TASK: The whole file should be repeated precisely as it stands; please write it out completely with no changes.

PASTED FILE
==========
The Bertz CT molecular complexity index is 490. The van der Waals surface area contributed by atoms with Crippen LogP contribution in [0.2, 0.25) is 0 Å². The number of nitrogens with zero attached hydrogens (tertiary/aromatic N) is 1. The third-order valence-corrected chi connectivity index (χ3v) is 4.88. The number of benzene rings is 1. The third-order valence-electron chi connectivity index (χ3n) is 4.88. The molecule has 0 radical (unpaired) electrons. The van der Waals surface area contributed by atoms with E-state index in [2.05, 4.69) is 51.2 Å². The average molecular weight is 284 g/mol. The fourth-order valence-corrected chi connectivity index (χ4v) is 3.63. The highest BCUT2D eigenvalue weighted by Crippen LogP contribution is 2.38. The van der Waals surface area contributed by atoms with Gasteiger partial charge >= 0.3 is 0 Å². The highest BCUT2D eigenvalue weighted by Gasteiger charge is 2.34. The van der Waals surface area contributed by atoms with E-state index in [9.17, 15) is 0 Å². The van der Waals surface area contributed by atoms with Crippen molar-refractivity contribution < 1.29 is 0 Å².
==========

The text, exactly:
The Bertz CT molecular complexity index is 490. The van der Waals surface area contributed by atoms with Crippen LogP contribution in [0.2, 0.25) is 0 Å². The number of nitrogens with zero attached hydrogens (tertiary/aromatic N) is 1. The third-order valence-corrected chi connectivity index (χ3v) is 4.88. The number of benzene rings is 1. The third-order valence-electron chi connectivity index (χ3n) is 4.88. The molecule has 0 radical (unpaired) electrons. The van der Waals surface area contributed by atoms with E-state index in [2.05, 4.69) is 51.2 Å². The average molecular weight is 284 g/mol. The fourth-order valence-corrected chi connectivity index (χ4v) is 3.63. The highest BCUT2D eigenvalue weighted by Crippen LogP contribution is 2.38. The van der Waals surface area contributed by atoms with Gasteiger partial charge >= 0.3 is 0 Å². The highest BCUT2D eigenvalue weighted by Gasteiger charge is 2.34. The van der Waals surface area contributed by atoms with E-state index in [9.17, 15) is 0 Å². The van der Waals surface area contributed by atoms with Crippen molar-refractivity contribution < 1.29 is 0 Å².